“Every Tuesday morning there was a parade into his office — censors, lawyers, bookkeepers,” Schlatter said by phone. “They’d say, ‘Herb, talk to him.’ Then he’d say to me, ‘I promised them I’d talk to you.’ And he’d say, ‘Just keep doing what you’re doing.’”

Herbert Samuel Schlosser was born on April 21, 1926, in Atlantic City, New Jersey. His father, Abraham, owned a furniture store; his mother, Anna (Olesker) Schlosser, was a homemaker.

After serving stateside in the Navy, he studied public and international affairs at Princeton University, graduating in 1949. Two years later, he graduated from Yale Law School.

He started as a lawyer with a Wall Street firm, but the insurance work there bored him, and he moved to Phillips Nizer Benjamin Krim & Ballon (now called Phillips Nizer LLP), a Manhattan firm with many film and television clients. That experience led to his hiring around 1957 as general counsel of California National Productions, a film, merchandising and syndication subsidiary of NBC. He later became its chief operating officer before moving to NBC’s business affairs department in 1960.

As a lawyer with the department, he led the talks to bring Carson to NBC to replace Jack Paar as the host of “Tonight” in 1962. At the time, Carson was with ABC as emcee of the game show “Who Do You Trust?” and ABC required him to fulfill the last six months of his contract.

Schlosser said he had agreed to pay Carson $2,500 a week (about $21,000 today). But when ABC held up his departure, one of Carson’s agents made a further demand.

“He said, ‘Now that you can’t get him, we want more money,’” Schlosser recalled in the Television Academy interview. “I said, ‘We’re sticking with our price.’”

Schlosser rose steadily at NBC. He was named executive vice president of the television network in 1972; promoted to president a year later; and named president of the National Broadcasting Co., the network’s corporate parent, in 1974 and CEO in 1977.

“He supported quality programs and had an idea that news was probably the most important thing the networks did,” Bud Rukeyser, a former executive vice president of corporate communications for NBC, said in a phone interview. “He gave news the benefit of the doubt. If news wanted a half-hour to do something, the answer was always yes.”

But Schlosser was ousted in 1978 and replaced by Fred Silverman, who had engineered ABC’s rise to first place in prime-time ratings as its chief of programming.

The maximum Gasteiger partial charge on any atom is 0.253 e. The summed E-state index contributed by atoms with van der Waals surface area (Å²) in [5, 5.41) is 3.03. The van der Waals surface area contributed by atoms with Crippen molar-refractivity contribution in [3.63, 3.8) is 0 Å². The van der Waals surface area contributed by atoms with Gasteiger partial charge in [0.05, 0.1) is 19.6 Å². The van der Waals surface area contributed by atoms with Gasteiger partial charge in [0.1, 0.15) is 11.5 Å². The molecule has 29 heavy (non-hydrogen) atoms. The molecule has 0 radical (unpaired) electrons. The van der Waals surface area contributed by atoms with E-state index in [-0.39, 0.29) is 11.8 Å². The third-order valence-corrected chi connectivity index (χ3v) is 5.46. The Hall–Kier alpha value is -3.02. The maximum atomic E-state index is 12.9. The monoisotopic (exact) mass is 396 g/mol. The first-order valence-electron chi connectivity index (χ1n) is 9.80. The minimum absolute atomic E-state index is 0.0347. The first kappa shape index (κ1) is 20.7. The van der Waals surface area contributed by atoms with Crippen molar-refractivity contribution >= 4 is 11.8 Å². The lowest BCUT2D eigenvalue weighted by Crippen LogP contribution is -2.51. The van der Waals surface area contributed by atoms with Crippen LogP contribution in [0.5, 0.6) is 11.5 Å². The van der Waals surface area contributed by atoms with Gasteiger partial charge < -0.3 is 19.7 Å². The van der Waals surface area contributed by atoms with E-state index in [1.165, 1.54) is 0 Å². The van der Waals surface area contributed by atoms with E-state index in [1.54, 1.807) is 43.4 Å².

Schlosser’s standing had been hurt by NBC’s inability to produce a new prime-time hit series the previous season and climb out of third place.

Shortly before Schlosser left NBC, the network presented “Holocaust,” a four-part miniseries that he had greenlighted. It won eight Emmy Awards. His main contribution to the project, he said, was persuading the executive producer, Herbert Brodkin, to change the title of the series, which had been called “The Family Weiss,” after some of its main characters.

Schlosser didn’t have to go far for his next job: He was named an executive vice president of RCA, NBC’s parent company. His assignment was to develop software for RCA’s SelectaVision videodisc project. Three years later, he was named to run all of RCA’s entertainment activities, which also included RCA Records (but not NBC).

He left in 1985 to become a senior adviser at Wertheim & Company, a Wall Street investment bank, as well as chairman of the planned Museum of the Moving Image, which opened in Queens in 1988. He remained there as either chairman or co-chairman until 2013.

In addition to his wife, Judith (Gassner) Schlosser, Schlosser is survived by his son, Eric, the author of “Fast Food Nation”; a daughter, Lynn Jacobson, a former film and television executive; five grandchildren; and six great-grandchildren.

Schlosser once recalled his certainty that “Saturday Night Live” could be a part of NBC for a long time, just as “Tonight” and “Today” were. Another model of late-night success at NBC under his watch was “The Midnight Special,” a series featuring pop and rock performers, that was broadcast on Fridays after “The Tonight Show” from 1973 until 1981.

“NBC had this tradition of succeeding with shows like that,” he told the Television Academy. “To me, it was a no-brainer.”

This article originally appeared in The New York Times.